Nuclear spin South African style May 21, 2007Posted by Andreas in Environment, Nuclear Power, South Africa, Sustainable Living.
I recently came across two really good articles (here and here) about how the nuclear power industry in the United States is conducting a massive public relations campaign to make atomic energy palatable.
The industry spends millions of dollars on “media outreach”, lobbying federal officials and in helping to establish and fund pro-nuclear groups such as the Vermont Energy Partnership, the New York Affordable Reliable Electricity Alliance, the Massachusetts Affordable Reliable Electricity Alliance and the Clean and Safe Energy Coalition.
The Clean and Safe Energy Coalition employs Patrick Moore as one of its co-chairs. As a co-founder of Greenpeace (he left the organisation in 1986), Moore is frequently quoted in the press and by pro-nuclear pundits as an environmentalist who has come to his senses and now supports nuclear energy as a green solution to global warming. The fact that his salary is paid by the atomic energy industry is less commonly mentioned.
All of this is interesting in itself and moreover relevant to South Africans, since in this global media village any big-bucks American spin will certainly have an impact in this country as well, but I didn’t really think that we had our very own, home-grown pro-nuclear PR spinsters.
Then I found an article touting the virtues of nuclear power in general and the Pebble Bed Modular Reactor in particular, in Edition 3 (January-June 2007) of Greenprint, an impressive-looking, SA glossy produced by Greenprint Environmental Publications, “the original publishers of Earthyear Magazine, winner of fifteen awards”. You can download it as a pdf here, or, more tellingly straight off the PBMR website here.
The article was written by Mike Freedman, the founding partner of a local public relations outfit called Freedthinkers. “Ahh, greenwash on the cheap, SA-style”, was my first reaction, feeling a little cheated. “At least the Americans are getting an ex-greenie with some sort of credentials. All we get is an actual, undiluted PR dude with a background in copy writing and advertising. Booh!”
The Freedthinkers website list the SA government and its Department of Trade and Industry (dti) among its clientèle. Now, the SA government, Eskom and the dti (through its Industrial Development Corporation) also happen to be the main investors in Pebble Bed Modular Reactor (Pty) Ltd. and all of these taken together basically represent the biggest part of this countries nuclear industry. This didn’t look like a particularly well-disguised PR paper trail…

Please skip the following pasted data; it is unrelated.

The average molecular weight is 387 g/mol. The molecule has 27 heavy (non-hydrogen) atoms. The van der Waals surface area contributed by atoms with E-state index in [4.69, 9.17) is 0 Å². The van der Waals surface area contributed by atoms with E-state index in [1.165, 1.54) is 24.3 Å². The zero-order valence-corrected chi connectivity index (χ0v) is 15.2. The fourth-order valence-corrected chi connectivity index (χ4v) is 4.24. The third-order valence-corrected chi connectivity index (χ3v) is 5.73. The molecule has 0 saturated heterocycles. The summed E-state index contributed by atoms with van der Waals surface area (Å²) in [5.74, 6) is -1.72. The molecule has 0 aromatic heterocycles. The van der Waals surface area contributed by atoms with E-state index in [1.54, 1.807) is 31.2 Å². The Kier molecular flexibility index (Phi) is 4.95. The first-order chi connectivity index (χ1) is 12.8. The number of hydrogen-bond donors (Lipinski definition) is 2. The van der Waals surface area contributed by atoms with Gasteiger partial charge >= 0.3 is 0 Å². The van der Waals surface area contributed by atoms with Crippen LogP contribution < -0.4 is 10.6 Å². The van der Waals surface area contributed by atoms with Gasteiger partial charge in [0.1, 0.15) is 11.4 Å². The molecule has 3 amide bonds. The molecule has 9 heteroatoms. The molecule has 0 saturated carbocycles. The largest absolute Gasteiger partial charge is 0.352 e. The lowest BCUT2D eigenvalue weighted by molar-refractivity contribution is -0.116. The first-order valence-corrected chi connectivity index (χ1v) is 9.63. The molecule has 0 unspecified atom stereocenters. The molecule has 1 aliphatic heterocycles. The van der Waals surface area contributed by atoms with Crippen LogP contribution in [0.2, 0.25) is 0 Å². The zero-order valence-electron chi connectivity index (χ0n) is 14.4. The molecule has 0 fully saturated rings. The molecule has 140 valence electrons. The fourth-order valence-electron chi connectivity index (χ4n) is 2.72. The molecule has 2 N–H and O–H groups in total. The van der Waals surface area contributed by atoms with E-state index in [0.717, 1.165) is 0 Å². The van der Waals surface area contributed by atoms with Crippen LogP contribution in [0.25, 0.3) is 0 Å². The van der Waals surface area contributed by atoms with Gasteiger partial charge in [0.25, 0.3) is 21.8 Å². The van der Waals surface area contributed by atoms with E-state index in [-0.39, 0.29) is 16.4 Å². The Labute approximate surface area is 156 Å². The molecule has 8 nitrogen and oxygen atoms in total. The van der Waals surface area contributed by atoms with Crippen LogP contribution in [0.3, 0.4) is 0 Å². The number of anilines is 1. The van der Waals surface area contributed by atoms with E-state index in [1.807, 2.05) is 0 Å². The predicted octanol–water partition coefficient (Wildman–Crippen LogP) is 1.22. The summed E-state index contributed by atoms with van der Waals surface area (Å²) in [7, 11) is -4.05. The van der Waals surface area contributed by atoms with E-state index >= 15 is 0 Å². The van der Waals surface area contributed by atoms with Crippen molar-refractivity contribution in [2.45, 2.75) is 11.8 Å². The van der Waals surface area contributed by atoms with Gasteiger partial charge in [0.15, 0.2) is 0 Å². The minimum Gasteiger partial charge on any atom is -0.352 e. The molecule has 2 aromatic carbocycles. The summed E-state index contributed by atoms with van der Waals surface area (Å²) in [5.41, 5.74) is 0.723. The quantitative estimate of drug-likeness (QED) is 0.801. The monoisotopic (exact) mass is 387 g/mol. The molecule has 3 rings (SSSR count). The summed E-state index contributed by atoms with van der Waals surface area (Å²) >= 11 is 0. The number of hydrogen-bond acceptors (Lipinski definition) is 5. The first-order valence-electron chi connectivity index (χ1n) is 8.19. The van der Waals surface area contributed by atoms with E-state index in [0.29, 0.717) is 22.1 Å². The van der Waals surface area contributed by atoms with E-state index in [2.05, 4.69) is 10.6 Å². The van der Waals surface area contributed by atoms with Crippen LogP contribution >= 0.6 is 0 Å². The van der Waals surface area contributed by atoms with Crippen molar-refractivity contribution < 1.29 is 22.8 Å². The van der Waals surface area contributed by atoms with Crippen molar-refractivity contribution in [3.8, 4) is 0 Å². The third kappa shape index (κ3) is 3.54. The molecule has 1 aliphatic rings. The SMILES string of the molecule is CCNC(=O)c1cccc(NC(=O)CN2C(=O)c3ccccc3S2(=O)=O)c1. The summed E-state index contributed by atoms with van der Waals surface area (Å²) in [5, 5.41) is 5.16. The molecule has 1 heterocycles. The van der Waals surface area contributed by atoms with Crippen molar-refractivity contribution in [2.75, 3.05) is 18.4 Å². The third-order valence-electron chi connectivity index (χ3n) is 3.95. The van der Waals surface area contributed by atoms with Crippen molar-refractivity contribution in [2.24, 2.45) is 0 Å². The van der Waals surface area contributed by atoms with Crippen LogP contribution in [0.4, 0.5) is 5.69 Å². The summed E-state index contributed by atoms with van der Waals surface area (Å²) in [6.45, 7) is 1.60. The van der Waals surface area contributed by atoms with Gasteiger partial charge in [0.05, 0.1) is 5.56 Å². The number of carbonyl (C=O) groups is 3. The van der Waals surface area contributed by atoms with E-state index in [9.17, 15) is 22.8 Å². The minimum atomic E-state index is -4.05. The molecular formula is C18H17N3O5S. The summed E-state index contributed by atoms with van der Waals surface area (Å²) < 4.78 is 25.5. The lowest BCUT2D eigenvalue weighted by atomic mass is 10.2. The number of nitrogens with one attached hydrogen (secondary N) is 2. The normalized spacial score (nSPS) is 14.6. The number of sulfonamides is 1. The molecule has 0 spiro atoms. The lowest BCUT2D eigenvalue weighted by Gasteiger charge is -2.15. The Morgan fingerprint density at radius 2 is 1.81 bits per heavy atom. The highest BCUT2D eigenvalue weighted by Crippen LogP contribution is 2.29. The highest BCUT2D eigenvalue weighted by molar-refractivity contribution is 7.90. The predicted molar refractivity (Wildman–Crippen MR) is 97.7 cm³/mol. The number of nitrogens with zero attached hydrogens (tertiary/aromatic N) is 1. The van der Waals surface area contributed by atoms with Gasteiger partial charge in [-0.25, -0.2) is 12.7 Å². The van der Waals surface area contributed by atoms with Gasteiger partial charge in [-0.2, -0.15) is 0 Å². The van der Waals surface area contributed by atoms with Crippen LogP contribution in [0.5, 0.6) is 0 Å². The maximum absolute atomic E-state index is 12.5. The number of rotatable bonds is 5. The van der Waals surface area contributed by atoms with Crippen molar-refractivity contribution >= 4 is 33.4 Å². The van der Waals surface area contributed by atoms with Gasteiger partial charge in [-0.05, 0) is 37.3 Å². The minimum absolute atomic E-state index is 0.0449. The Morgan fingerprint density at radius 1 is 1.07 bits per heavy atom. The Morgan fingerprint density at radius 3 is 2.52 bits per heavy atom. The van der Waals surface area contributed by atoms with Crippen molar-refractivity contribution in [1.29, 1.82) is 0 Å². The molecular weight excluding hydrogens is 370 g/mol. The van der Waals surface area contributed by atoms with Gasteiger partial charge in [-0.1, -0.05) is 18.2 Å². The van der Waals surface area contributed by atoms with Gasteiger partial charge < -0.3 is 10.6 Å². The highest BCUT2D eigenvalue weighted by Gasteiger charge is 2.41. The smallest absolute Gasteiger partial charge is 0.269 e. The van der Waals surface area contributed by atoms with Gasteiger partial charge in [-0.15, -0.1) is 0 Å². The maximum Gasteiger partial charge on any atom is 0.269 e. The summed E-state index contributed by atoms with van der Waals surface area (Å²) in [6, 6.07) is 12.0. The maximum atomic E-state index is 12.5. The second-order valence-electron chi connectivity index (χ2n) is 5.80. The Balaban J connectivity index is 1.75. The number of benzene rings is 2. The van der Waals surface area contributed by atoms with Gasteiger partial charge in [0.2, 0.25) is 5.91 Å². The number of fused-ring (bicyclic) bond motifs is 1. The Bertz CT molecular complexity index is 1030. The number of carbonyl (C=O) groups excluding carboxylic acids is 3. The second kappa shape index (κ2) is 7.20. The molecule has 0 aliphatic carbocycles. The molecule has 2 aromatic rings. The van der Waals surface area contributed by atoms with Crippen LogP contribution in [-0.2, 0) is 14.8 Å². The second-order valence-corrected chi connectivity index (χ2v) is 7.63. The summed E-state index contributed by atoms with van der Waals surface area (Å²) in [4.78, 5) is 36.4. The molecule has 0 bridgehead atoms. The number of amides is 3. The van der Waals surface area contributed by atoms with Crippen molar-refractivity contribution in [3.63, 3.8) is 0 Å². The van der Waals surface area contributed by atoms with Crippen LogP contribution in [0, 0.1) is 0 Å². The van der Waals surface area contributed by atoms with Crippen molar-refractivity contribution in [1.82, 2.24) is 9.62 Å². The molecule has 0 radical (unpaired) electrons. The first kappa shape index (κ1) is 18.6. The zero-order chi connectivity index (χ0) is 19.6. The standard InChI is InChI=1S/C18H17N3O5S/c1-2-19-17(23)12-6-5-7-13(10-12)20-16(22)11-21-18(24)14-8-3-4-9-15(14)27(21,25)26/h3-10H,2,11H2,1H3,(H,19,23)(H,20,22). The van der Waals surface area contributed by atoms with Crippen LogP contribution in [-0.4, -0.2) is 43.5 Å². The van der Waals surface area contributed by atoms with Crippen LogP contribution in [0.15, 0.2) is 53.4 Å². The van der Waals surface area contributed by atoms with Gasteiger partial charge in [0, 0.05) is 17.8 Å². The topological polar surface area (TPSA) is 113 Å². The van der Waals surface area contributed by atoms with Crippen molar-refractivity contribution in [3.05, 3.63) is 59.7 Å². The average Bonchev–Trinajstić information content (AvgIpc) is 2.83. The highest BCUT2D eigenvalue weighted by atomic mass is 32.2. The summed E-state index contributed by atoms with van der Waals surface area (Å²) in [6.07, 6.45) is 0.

The article itself is standard pro-nuclear fare, quoting extensively from James Lovelock, another greenie who’s come to see the absolute necessity of nuclear power, and from Patrick Moore himself.
The argument basically goes as follows: renewable energy sources are great but flawed and can not do the job on their own. Nuclear power is the only alternative and is primarily plagued by unfounded myths and public misconceptions. All that is required is a massive PR effort by people like Mike Freedman himself to convince the public: “It will take the most skilled in the communications industry plus a few billion dollars in the war-chest”.
Almost more interesting than the article itself, are two large glossy posters included with the magazine. They bear no branding other than the Greenprint logo and are “designed to assist secondary school students, particularly at matric level, to understand the facts about energy generation in the 21st century.”
The first poster is entitled “Energy – Bright Ideas for South Africa” and compares the various energy options (coal, hydro, wind, solar, ocean, biofuels and nuclear/PBMR). Tellingly, the nuclear section includes by far the longest list of advantages, while the only disadvantage is “Negative public perception, based on inaccurate, outdated information.”
Similarly, a comparison table consistently gives nuclear the best possible score (5 out of 5) for every aspect (cost, safety, electrical reliability, future fuel supply, siting restrictions, greenhouse gases, waste) with the exception of “Public Perception” for which it scores a 1 out of 5 (lower than all of the other energy sources). Pro-nuclear freelance writer Andrew Kenny is acknowledged as the source of the information in the table.
The second poster focuses specifically on PBMR technology.
The entire effort (the article plus the two posters) appears to present an unbiased look at our future energy options. In reality it is heavily slanted towards nuclear power.
I wrote an email to Mr Freedman and he send a prompt and very friendly reply:
I write in my private capacity. I am not a representative of government, neither do I inform them of what I write.
I/we are not involved in the educational posters you refer to – the first time I saw them was in Greenprint.
The work we did for the dti had nothing to do with Eskom & PBMR.
I am not in love with nuclear energy – I simply do not see, in the time we have available, any other way to save the world from imminent catastrophe.
I assume you have read ‘Revenge of Gaia’ by James Lovelock. It has profoundly influenced me – not you?
George Monbiot’s ‘Heat’ does give a non-nuclear way to avoid global warming – too much of it is untested tho, and I do not want to play Russian roulette with the fate of humanity.
I appreciate you asking the questions – my own belief is that outside hard news, over 50% of what we see in newspapers has come from one pr company or another.
However, this piece came from my own quest for the least harmful way forward.
Hmm. I guess I’ll just have to take his word for it, for now…